30 Jan What Should You Spend Your Tax Return On? (hint: NOT a big screen TV)

Treat your tax return money (and any money you receive) as earned income, not as if it’s extra money to have fun with. It should go into your budget and should be used to pay down debt, build up your emergency fund, or to go towards your other financial goals. This does not mean you can’t spend it on anything fun, but not when it would be financially irresponsible. If you’re living paycheck to paycheck, or have mountains of debt, why all of the sudden is it ok to spend $1000 on a tv, or a vacation? The government isn’t just handing out cash to people as early Christmas presents. For most who earn over 40-50k, your tax refund represents your over payment of taxes throughout the year. So essentially you give the government an interest free loan all year, and then they give it back to you in a lump sum. Wouldn’t you rather have that extra money in your paycheck?

Many of us need to adjust our w-4 withholdings to do just that. It should be mentioned that many households earning under 50k do not actually pay (income) taxes. Instead they qualify for credits such as the earned-income and child tax credit and end up actually getting money they did not earn back. It is even more important for these households to spend/save this money wisely and not foolishly spend it. If you qualify for these credits there is probably much better things to do with this money than to spend it on consumer “wants”.

 

My personal opinion is to do away with the IRS all together in favor of a much less complicated fair tax system. This type of system does in no way punish savers, but instead places the tax burden on those who spend. The system as with any has it’s flaws, but so does our million page tax code. But that is for another post someday. I just wanted to get this out there before people start getting their refunds back. I know it is tempting to treat it like lotto winnings, but please resist the urge. If you get excited enough about getting out of debt it actually becomes fun to throw large chunks of money at it until its gone. (I know that sounds sick but it’s true) And if you’re married and one of you is a spender and one is a saver, come up with a compromise. Set aside a little to have fun with and be responsible with the rest!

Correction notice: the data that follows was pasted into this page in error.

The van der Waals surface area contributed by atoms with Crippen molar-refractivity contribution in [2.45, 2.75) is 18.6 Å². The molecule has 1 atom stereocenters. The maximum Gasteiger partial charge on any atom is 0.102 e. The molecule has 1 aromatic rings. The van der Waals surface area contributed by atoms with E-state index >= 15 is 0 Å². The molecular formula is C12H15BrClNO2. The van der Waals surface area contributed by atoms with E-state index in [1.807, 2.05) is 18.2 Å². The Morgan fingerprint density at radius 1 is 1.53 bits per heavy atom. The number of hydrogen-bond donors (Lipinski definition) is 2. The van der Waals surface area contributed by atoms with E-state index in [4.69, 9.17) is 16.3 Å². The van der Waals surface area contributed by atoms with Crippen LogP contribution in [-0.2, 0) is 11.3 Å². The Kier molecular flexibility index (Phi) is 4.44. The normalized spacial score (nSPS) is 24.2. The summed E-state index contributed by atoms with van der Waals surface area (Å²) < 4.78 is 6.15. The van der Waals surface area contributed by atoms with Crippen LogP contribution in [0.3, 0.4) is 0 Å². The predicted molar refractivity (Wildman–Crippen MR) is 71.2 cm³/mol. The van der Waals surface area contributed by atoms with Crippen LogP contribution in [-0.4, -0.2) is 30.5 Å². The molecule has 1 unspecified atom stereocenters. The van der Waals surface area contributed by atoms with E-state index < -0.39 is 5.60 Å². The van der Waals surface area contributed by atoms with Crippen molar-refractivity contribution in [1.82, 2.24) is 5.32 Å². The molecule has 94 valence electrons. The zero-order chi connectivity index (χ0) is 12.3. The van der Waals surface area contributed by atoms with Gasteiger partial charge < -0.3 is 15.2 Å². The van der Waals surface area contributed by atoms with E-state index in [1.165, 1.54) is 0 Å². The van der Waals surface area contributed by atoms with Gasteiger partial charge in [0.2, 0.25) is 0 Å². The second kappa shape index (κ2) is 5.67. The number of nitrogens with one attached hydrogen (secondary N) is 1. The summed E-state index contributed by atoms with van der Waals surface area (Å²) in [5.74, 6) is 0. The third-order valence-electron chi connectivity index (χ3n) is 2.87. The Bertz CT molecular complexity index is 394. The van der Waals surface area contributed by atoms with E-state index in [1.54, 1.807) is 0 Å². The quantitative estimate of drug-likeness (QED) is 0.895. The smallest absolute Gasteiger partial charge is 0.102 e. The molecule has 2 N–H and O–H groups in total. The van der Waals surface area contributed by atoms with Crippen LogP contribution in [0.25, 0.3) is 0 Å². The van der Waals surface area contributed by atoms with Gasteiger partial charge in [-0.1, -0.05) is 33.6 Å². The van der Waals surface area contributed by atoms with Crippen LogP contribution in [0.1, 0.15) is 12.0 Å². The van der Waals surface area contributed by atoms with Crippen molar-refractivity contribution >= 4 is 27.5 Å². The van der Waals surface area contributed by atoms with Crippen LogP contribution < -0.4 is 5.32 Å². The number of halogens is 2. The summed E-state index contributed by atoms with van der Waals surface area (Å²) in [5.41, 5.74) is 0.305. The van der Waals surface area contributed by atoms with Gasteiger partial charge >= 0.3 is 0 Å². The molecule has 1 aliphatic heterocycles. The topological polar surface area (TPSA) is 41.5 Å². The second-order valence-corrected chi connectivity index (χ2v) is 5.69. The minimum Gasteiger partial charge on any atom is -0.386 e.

In case you are wondering, a cool thing my wife and I decided to do with some of our tax return money is to officially start Claire’s ESA (educational savings account). It is a big accomplishment for us and it’s something we are really proud of. Our plan is to be able to cover half of our children’s college and leave the other half for them. That way they have a sense of responsibility and hopefully are encouraged to do well.

EVERYONE please click this link for me, it is to this same article but published on Yahoo (where I actually earn money on it), just take a second and click please!    http://voices.yahoo.com/what-spend-tax-return-on-10906625.html?cat=25

2 of Claire’s favorite things, Jada, and basketballs

 Message to Claire:  Not going to be too serious on this one. In fact it’s pretty simple. Try new foods. Start sooner rather than later. And don’t be afraid to try foods you think you don’t like. Whether they are prepared differently or it has just been a while since you have had them, you might be surprised. And whatever you do, don’t be like those people who only eat french fries. If so, I may have to disown you. (just kidding)

 

 

p.s. So far you are not very good at this, you won’t eat chicken unless its breaded. What’s up with that? But you did dip an orange slice in ketchup, so you get a point for trying something new there.